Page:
"It is unfortunate that the perpetrators of these brutal crimes and massacres that have shocked every human conscience are enjoying impunity from deterrence or accountability," he told the Assembly.

In his opening speech to the General Assembly, U.N. Secretary-General Ban Ki-moon appealed to member states not to abandon the Syrian people, and said it was not enough to destroy Syria's chemical weapons while the wider war continued.

"Military victory is an illusion. The only answer is a political settlement," Ban said.

Turkish President Abdullah Gul and Jordan's King Abdullah were among the world leaders at the General Assembly who called for a more robust international effort to end Syria's civil war.

"This conflict has evolved into a real threat to regional peace and security," said Gul, whose country was once an ally of Assad but is now one of his fiercest critics. "Any recurrence of the proxy wars of the Cold War era will plunge Syria into further chaos."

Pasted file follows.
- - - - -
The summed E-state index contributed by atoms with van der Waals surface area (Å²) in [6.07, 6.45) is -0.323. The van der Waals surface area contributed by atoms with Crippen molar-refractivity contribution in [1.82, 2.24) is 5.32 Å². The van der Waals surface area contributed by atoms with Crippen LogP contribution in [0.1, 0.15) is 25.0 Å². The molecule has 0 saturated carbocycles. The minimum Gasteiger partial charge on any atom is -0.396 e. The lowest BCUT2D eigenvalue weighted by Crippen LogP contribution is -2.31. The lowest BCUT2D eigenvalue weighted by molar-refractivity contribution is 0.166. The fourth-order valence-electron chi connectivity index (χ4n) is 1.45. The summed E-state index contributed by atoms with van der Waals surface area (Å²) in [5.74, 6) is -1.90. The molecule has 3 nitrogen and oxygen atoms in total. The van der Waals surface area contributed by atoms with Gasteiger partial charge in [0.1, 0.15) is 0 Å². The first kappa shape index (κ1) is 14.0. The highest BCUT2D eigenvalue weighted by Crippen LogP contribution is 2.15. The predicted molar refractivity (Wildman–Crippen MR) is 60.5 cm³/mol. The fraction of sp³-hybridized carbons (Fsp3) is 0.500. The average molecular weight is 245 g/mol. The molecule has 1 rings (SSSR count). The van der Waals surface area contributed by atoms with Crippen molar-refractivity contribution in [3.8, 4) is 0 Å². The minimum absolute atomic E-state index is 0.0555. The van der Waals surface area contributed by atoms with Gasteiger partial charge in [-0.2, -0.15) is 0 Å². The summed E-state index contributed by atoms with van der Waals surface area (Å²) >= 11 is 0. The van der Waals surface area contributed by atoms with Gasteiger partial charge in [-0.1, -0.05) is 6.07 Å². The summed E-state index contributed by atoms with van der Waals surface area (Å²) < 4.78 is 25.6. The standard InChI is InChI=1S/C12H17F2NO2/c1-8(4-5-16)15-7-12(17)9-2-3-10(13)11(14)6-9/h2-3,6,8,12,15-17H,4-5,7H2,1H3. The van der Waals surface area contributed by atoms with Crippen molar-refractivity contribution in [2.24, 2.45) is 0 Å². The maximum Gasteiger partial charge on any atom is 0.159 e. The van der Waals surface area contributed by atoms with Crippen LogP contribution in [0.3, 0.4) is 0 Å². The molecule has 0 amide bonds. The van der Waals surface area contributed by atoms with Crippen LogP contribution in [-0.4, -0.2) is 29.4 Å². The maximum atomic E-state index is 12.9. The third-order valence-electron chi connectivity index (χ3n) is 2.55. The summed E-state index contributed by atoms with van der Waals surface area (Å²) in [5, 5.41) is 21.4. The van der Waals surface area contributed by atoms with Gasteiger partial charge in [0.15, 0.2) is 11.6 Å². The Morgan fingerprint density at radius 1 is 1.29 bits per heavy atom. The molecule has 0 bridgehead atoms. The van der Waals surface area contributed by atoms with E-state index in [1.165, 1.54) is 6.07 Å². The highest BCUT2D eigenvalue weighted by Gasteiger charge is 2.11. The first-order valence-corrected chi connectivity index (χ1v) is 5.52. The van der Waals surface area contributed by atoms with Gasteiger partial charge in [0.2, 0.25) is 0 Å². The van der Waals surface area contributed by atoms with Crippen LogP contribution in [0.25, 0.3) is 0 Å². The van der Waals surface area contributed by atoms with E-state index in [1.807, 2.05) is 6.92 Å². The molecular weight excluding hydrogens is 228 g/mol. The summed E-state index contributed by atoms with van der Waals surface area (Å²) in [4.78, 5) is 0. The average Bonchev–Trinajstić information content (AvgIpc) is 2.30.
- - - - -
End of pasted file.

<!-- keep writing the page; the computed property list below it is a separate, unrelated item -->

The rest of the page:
King Abdullah said the number of Syrian refugees in Jordan could rise to 1 million by next year, equivalent to 20 percent of its population, and called for additional international support as the economic burdens weigh on the state.

"My people cannot be asked to shoulder the burden of what is a regional and global challenge," he said. "More support is urgently needed to send a strong signal that the world community stands shoulder-to-shoulder with those who have borne so much."

Lebanese President Michel Sleiman also warned about the repercussions on his country's security and economy from the Syrian crisis. He said the number of Syrian refugees in the country was "way beyond Lebanon's capacity of assimilation, exceeding one fourth of Lebanon's population."

Obama announced the United States would provide an additional $339 million in humanitarian aid to ease the Syrian refugee crisis, including $161 million for people inside Syria and the rest for surrounding countries.

(Additional reporting by Yeganeh Torbati, Jeff Mason, Arshad Mohammed and John Irish, and Thomas Grove in Moscow; Writing by Claudia Parsons; Editing by Jim Loney, Ken Wills and Alison Williams)